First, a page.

A good practice is to manually tag your marketing campaigns so they are better segmented within Google Analytics. Let me give you an example.
Let’s say you publish two posts to Facebook. The first is a regular post about your industry, and it links to a blog post on your site. The second is a special post announcing a new promotion. If you aren’t manually tagging these links, then all the traffic from both posts will appear in Google Analytics as Referral traffic with Facebook being the referrer. It would be more useful to tag each of these posts as different campaigns.
The way you tag links is with UTMs. UTM tags are small snippets of text which appear at the end of a link. Below is an example of a UTM tagged link:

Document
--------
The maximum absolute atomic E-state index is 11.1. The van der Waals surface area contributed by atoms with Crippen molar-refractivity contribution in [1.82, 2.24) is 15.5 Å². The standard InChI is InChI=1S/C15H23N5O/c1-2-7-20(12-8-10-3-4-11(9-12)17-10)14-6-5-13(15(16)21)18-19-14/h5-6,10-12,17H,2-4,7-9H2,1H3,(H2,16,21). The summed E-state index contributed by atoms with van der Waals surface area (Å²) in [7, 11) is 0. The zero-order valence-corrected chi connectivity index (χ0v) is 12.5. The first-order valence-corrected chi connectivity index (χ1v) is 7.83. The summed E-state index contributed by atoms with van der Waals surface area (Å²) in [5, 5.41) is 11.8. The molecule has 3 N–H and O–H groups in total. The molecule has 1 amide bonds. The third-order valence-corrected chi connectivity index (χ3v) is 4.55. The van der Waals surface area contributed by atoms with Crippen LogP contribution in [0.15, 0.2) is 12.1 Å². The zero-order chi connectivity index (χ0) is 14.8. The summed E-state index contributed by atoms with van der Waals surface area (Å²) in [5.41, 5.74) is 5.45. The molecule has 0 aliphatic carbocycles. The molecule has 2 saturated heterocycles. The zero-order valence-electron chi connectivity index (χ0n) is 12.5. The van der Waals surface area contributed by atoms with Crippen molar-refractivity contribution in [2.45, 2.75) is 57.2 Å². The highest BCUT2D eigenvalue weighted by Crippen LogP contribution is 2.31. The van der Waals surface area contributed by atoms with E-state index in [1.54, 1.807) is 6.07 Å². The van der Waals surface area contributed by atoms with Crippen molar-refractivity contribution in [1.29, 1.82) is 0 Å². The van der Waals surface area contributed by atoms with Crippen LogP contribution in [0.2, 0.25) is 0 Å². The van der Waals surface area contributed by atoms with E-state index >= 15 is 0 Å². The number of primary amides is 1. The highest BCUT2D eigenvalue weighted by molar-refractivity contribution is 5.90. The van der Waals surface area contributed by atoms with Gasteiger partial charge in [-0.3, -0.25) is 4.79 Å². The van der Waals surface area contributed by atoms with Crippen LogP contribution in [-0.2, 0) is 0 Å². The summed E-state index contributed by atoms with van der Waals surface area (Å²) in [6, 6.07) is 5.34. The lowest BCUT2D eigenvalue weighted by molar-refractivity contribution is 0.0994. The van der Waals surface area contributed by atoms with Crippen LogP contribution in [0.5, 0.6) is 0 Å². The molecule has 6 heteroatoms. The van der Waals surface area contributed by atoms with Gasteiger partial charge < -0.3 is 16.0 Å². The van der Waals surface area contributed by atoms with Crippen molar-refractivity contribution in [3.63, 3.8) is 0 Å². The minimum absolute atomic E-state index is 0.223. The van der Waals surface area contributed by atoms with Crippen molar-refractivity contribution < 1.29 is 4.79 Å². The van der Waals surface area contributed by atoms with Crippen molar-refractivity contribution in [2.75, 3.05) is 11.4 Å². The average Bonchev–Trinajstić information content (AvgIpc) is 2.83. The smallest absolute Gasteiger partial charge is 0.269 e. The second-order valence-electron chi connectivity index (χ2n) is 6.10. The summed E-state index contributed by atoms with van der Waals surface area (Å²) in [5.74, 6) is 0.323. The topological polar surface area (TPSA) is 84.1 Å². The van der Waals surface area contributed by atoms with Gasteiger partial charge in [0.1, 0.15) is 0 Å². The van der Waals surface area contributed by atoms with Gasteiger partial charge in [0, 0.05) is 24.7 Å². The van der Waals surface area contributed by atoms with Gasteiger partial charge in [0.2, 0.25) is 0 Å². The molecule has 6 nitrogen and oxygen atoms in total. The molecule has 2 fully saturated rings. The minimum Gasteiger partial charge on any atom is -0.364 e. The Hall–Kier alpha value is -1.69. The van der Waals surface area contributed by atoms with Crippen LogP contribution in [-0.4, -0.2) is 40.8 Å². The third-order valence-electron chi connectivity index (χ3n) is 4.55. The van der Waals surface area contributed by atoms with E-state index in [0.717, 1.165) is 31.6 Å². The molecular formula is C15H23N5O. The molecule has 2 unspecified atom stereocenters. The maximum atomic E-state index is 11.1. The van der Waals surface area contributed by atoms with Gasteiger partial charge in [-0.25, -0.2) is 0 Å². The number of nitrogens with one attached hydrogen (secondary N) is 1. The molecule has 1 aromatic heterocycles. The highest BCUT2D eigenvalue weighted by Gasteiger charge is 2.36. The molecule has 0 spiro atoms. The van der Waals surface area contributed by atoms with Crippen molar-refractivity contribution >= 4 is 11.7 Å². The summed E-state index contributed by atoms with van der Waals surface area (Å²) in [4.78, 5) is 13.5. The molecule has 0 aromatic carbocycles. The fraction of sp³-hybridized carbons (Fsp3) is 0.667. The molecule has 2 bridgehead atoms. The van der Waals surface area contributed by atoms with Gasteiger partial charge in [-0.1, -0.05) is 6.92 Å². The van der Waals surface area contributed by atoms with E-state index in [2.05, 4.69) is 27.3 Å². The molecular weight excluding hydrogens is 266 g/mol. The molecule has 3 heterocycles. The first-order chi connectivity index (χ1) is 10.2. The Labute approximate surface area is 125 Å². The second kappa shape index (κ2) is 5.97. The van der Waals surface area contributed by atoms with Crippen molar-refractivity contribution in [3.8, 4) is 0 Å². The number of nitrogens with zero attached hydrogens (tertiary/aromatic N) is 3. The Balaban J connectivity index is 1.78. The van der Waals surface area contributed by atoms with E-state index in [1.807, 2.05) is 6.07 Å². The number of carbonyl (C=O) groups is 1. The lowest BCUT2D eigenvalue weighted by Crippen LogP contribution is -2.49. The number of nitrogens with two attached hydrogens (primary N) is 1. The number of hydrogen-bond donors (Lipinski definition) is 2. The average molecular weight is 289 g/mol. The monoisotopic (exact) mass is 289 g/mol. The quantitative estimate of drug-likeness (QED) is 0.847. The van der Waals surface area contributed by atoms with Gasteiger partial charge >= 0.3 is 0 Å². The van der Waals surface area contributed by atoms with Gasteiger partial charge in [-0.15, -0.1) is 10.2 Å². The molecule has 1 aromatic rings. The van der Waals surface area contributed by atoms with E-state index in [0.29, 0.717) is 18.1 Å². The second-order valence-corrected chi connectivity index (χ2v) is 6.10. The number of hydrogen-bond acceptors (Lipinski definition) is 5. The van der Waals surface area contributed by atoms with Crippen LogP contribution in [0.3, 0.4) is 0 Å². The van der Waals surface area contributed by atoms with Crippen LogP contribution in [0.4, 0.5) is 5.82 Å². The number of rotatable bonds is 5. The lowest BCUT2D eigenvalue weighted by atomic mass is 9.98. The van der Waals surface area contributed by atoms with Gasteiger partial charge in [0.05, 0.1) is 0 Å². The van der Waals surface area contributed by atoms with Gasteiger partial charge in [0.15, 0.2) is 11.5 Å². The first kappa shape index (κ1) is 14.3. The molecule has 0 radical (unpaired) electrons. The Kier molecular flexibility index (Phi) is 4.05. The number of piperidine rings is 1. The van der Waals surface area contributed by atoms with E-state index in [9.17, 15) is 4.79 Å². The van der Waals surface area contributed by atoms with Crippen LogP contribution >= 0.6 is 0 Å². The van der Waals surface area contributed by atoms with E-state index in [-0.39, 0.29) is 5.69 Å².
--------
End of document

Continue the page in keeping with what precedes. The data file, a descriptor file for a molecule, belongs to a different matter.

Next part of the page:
Set Up Your Funnel Analytics
When it comes to funnel analytics for e-commerce sites, I recommend Google Analytics and KISSmetrics. The reasons I like these two services are: (1) Google provides great support for e-commerce analytics natively within Google Analytics, and (2) KISSmetrics provides better reporting and a more visitor-oriented approach than Google Analytics. Together, they provide both the high-level and drilled-down information needed to make important choices about how you conduct your online business.
Get Started with Google Analytics’s E-commerce Integration
Google Analytics has become a standard tool when it comes to web analytics because of its ease of use, informative reports, and the fact that it’s free. Google Analytics is a very powerful tool for e-commerce sites because Google allows you to send all your sales data to your Google Analytics account. Once this integration is set up, all your sales will be tied to actual sessions, allowing you to connect sales to specific marketing channels.